May 18, 2007
By Silas Polkinghorne
Teresa Carlson, acting director of the Diefenbaker Canada Centre.
Photo by Silas Polkinghorne
Two-thirds of a Smithsonian-curated travelling exhibit on a vital geological discovery –the Burgess Shale – will find a permanent home on the U of S campus.
The exhibit, titled The Burgess Shale: Evolution’s Big Bang, has been traveling the world for more than five years, and by chance, its last stop was the Diefenbaker Canada Centre, Feb. 10-May 13.
When Centre staff learned that many of the displays would be dismantled after the show, they asked the Smithsonian Institute to donate them to the Centre. After struggling through a bit of red tape, the arrangement was made, saving shipping costs for the Centre and saving the Smithsonian the trouble of taking apart the displays or finding a new use for them.
Simply attracting the exhibit to a small city like Saskatoon was a “coup” for the centre, said Acting Director Teresa Carlson, and there was plenty of excitement when staff learned much of the exhibit would be staying at the U of S.
“I think we’re really building a reputation as a centre and a University,” she said.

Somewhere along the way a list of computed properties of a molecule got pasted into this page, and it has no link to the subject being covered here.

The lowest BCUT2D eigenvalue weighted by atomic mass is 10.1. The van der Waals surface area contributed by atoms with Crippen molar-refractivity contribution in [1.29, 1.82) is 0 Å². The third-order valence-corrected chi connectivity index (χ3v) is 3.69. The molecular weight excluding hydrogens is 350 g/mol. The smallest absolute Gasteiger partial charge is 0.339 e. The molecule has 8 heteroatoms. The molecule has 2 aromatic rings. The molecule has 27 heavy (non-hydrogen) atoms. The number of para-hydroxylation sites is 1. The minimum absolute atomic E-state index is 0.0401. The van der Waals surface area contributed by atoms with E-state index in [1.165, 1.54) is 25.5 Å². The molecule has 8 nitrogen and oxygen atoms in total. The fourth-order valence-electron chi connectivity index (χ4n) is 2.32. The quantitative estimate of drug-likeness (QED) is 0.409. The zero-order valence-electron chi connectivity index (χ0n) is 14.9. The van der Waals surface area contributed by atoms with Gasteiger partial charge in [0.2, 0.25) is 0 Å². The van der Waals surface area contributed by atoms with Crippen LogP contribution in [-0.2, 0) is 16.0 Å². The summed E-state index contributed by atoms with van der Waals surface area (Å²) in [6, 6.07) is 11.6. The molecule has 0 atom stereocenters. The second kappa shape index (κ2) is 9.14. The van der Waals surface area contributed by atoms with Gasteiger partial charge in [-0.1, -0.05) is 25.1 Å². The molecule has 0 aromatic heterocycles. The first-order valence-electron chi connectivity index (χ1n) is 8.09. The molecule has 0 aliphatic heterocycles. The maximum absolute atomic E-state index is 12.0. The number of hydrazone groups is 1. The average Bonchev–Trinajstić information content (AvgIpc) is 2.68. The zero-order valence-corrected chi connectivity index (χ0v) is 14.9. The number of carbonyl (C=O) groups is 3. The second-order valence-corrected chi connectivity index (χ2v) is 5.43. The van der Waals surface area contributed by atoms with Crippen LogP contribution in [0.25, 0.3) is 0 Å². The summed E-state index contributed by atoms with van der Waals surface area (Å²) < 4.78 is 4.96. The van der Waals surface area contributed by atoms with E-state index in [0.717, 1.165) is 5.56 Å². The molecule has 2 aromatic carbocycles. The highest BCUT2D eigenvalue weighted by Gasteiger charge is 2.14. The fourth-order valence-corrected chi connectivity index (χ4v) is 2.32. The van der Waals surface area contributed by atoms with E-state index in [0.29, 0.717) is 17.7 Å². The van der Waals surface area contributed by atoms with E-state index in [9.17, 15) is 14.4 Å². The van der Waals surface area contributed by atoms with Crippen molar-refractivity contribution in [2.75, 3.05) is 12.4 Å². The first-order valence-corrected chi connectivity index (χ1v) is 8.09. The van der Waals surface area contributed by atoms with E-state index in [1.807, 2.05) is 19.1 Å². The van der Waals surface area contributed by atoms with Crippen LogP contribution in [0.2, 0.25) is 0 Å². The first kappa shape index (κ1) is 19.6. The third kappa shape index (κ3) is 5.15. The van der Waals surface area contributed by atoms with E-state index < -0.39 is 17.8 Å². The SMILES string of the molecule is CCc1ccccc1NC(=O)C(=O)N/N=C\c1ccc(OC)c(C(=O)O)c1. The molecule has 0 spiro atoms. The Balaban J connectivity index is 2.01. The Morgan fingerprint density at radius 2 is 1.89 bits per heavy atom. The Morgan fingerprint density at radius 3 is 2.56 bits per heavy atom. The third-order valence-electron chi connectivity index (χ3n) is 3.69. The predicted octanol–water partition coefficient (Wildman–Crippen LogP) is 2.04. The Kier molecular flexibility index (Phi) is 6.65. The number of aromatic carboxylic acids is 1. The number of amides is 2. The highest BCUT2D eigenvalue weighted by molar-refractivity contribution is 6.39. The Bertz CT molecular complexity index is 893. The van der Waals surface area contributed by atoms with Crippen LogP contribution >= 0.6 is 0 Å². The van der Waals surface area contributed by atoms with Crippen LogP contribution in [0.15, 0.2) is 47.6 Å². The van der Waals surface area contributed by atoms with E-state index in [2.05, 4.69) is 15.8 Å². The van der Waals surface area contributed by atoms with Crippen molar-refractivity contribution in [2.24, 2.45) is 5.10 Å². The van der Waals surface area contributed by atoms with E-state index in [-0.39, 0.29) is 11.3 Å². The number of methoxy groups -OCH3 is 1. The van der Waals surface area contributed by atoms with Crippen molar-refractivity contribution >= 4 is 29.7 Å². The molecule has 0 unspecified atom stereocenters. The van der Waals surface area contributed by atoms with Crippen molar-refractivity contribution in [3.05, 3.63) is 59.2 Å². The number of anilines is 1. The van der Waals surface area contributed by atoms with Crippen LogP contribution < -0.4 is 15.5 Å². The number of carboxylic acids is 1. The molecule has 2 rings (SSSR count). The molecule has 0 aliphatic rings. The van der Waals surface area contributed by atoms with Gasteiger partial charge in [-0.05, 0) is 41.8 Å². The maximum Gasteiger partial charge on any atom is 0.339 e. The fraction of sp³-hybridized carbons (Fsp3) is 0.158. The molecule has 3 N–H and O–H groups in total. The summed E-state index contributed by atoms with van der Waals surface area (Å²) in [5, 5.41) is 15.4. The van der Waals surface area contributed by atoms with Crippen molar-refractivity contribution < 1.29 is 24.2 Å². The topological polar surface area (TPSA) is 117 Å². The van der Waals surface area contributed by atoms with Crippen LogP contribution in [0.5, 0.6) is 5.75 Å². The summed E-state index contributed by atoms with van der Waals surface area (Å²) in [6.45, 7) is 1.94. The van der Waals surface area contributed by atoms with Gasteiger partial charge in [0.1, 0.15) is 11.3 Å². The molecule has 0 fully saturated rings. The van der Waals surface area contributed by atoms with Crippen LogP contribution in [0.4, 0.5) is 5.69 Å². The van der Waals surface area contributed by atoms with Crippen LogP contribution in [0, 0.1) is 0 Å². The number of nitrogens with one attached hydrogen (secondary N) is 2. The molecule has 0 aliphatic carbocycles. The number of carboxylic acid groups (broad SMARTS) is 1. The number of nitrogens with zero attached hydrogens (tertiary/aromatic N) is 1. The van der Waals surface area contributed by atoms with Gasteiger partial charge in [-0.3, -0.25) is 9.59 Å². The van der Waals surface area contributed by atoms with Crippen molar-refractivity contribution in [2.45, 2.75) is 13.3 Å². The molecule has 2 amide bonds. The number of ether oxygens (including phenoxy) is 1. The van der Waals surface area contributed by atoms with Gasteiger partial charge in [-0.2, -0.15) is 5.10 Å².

The Burgess Shale exhibit documents the most comprehensive fossil find from the Cambrian era – Smithsonian Secretary Charles Walcott’s 1909 discovery in the Rocky Mountains near Field, B.C. The fossils, more than 500 million years old, are from a period when evolution went into overdrive and experimented with body forms – creatures with exoskeletons, with spinal chords, with five eyes, or with no eyes. The Burgess Shale fossils include the ancestors of almost all organisms living today.
Carlson said the Diefenbaker Canada Centre is accepting the donation on behalf of the University, and the exhibit will be available for students and faculty to use.
Although the details haven’t been worked out, the exhibit could be put on display at the U of S Museum of Natural Sciences. As well, several museums around Saskatchewan have expressed interest in the displays, so it may “end up traveling the province.”
“The University is trying to work on outreach. This might be a way to extend that as well.”
Although none of the Smithsonian’s Burgess Shale fossils will stay behind, Brian Pratt, a professor in the Department of Geological Sciences, has a working collection of the fossils on loan from Parks Canada. He says they could be displayed along with the exhibit.
The Burgess is “without a doubt the most famous and most important paleontological find ever made,” he wrote in an exhibit brochure.
It is “a sophisticated exhibit,” but is also pitched at a level children can understand and enjoy, Pratt said. “I think that anything that promotes natural history is great,” especially here in Saskatchewan, where Pratt says geology – specifically the oil, natural gas, uranium, and potash industries – is our bread and butter.
Pratt is doing ongoing research to better understand the variable distribution of fossils along the 60-kilometre mountain outcrop of Burgess Shale.